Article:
For the first time in her life, Ginny Moon has found her “forever home”—a place where she’ll be safe and protected, with a family that will love and nurture her. It’s exactly the kind of home that all foster kids are hoping for. So why is this 14-year-old so desperate to get kidnapped by her abusive, drug-addict birth mother, Gloria, and return to a grim existence of hiding under the kitchen sink to avoid the authorities and her mother’s violent boyfriends?
While Ginny is pretty much your average teenager—she plays the flute in the school band, has weekly basketball practice and studies Robert Frost poems for English class—she is autistic. And so what’s important to Ginny includes starting every day with exactly nine grapes for breakfast, Michael Jackson, bacon-pineapple pizza and, most of all, getting back to Gloria so she can take care of her baby doll.
Disclaimers: We received this book in the form of a physical ARC courtesy of the publisher (Park Row Books) This review may contain some things you consider to be spoilers. You have been warned.
Why we chose it: We can’t remember.
Review: The Original Ginny Moon was the first physical arc that we’ve ever received and it was probably one of the greatest books we’ve ever read. This book is not about a girl who has autism, it’s a book about a girl who’s had a really tough life who just happens to have autism. So much happens in this book that to just focus on the autism would do a disservice to the wonderful character that is Ginny.
She is kind and caring and resourceful and at time the funniest person on earth. Being inside her head was an absolute gift and before we even really get to discussing this novel we need to tell you that when we read the very last page the only thing we could possibly think to be disappointed about was the fact that there wasn’t a hundred more pages to read.
Ginny Moon is not a girl that leaves your mind easily. Or at all.
At approximately 4:23 in the afternoon on Saturday the fifteenth of October we started typing this review about a girl who lives in the Blue House with her Forever Mom and her Forever Dad. This review about a girl who spends time in Room Five, a girl who so desperately wants to get back to her Baby Doll, a girl who’s Birth Mom was far from the best and a girl who eats exactly nine grapes every morning at breakfast. This girl is our dear Ginny and we will forever support her bravery, her determination and her complete and utter uniqueness.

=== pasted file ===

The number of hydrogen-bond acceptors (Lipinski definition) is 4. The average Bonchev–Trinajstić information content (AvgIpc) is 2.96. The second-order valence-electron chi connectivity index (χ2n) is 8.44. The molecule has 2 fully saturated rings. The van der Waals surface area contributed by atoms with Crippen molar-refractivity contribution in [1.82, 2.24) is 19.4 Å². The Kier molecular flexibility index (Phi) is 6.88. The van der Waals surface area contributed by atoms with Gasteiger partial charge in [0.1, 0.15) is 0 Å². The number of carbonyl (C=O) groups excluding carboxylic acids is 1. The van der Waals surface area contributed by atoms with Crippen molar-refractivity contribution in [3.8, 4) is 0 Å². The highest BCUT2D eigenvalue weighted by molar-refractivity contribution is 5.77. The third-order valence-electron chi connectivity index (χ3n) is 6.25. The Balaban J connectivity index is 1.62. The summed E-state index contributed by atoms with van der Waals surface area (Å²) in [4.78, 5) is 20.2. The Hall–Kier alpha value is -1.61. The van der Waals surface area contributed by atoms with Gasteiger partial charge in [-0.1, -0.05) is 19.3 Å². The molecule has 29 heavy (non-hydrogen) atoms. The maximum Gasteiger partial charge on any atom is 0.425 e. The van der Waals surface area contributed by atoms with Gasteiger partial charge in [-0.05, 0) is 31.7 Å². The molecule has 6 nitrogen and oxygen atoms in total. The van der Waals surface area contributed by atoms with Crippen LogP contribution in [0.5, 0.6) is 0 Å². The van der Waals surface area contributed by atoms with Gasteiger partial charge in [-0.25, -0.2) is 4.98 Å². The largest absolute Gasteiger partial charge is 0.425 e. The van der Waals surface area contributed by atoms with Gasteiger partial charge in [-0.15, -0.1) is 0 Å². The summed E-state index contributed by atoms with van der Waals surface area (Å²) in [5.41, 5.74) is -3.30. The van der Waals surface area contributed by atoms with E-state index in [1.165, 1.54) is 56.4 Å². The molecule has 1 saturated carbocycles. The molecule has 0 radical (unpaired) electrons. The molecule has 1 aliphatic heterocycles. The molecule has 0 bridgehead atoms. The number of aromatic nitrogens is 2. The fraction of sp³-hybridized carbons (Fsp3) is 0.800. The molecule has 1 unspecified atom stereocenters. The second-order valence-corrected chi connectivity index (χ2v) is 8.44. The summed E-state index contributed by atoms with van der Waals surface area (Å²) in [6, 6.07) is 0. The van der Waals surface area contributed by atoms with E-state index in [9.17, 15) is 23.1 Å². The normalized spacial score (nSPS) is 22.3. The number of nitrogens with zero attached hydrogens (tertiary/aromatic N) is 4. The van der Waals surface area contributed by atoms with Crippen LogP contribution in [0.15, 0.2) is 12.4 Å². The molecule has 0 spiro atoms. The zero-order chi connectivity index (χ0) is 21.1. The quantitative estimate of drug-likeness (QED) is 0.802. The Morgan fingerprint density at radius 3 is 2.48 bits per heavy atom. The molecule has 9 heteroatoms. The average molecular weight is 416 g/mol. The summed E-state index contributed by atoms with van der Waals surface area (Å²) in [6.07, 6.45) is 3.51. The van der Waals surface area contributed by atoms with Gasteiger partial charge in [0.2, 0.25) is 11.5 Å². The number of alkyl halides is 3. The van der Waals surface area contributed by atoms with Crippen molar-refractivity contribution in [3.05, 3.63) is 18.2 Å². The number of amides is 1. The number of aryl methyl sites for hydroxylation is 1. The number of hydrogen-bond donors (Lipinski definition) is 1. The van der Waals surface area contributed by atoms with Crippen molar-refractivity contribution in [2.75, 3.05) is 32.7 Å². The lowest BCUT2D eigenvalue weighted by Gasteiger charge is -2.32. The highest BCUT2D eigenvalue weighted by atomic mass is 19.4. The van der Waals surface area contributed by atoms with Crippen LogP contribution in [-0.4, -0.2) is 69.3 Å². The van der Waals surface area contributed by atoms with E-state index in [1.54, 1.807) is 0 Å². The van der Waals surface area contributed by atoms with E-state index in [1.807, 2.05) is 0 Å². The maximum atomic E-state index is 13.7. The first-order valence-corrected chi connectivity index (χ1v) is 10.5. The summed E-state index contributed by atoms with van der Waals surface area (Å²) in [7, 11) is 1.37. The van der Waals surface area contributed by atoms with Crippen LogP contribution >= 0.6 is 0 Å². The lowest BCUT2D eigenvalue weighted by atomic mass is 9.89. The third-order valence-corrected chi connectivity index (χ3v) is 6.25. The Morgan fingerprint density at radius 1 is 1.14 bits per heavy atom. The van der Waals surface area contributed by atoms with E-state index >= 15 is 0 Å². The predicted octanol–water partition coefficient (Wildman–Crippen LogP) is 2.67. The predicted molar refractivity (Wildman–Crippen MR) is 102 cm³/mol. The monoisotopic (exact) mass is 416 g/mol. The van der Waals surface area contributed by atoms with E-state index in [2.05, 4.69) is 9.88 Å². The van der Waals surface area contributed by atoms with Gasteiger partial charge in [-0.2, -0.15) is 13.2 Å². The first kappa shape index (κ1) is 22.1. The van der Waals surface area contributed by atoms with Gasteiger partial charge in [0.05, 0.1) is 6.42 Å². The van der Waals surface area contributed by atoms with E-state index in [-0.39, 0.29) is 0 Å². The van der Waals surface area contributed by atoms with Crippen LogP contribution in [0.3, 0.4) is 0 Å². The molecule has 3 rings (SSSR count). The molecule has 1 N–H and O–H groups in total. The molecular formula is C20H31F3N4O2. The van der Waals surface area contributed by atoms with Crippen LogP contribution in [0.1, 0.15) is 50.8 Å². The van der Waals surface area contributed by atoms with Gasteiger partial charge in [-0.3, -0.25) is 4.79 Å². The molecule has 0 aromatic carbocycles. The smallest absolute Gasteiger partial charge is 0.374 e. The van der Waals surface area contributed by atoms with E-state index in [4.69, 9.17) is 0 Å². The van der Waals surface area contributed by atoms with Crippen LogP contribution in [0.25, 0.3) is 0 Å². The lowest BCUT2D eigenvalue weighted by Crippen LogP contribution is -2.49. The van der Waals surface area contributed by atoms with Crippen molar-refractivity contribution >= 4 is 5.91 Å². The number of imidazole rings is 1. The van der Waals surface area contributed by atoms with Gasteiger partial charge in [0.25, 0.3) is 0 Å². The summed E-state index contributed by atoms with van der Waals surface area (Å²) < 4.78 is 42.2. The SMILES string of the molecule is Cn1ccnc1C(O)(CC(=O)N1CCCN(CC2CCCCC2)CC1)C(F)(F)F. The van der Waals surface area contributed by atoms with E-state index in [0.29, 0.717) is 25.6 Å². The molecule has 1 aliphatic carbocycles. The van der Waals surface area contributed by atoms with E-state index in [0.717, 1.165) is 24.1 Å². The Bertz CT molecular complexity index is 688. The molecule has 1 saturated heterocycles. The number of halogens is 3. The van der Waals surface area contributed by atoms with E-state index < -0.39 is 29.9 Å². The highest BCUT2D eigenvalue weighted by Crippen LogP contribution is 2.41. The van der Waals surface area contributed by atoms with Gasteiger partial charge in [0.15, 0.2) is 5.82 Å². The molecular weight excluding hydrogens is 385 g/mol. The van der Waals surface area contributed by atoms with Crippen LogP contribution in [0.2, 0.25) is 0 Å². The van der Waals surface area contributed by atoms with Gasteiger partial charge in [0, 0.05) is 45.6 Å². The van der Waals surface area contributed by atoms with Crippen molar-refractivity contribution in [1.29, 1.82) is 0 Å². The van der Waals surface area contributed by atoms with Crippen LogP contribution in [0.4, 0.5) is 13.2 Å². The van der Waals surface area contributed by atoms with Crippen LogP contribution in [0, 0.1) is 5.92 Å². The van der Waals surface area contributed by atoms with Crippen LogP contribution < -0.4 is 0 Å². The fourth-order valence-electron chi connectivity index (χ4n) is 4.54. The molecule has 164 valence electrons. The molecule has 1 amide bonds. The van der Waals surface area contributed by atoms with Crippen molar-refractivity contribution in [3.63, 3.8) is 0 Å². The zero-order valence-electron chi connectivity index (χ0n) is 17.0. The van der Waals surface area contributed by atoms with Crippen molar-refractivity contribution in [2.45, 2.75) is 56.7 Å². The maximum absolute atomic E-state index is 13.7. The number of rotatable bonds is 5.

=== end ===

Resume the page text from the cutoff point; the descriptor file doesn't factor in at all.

The real driving force in this book is Ginny’s desire to return to her Baby Doll and it influences her every action. She needs to make sure Gloria is feeding it and properly looking after it and so she sets a plan in motion. A plan which involves getting herself kidnapped and a whole bunch of other things that set our heart racing.
It was tough on us to see Ginny stressed or agitated or even angry, but it was interesting to see how the other characters in the novel reacted to her schemes and plans.
We really felt for her Forever Dad Brian because it was so obvious that he cared for her and only wanted the best for her. Their relationship was a strong one and we adored it. Ginny’s perspective on it all made her interactions with characters different to what we normally see in a novel.
We got to see how Patrice guided her and we got to see how absolutely terrible her Forever Mom Maura became at times. We hated her for a large section of the book and she came across so very cruel and melodramatic.
Accepting reality is a big struggle for Ginny and seeing the world as she did even if only for a few hundred pages was enlightening. What is life really like for people who understand the world differently? What is life like for someone who needs a set schedule to feel happy and calm? What is life really like for someone who’s had to grow up too fast because of unfortunate circumstances?
We don’t expect you to answer all our questions. In fact we don’t even expect you to answer one. We ask them not to receive some form of clarity, but to demonstrate that this book makes you open your eyes to new perspectives and we loved that about it.
To sum up, The Original Ginny Moon is extraordinary and more books should follow its example because a book such as this one is still considered to be out of the ordinary despite the fact that what’s written between the pages is something very real. It ended, not with glowing happiness, but with something that is far closer to reality. Something more hopeful 🙂
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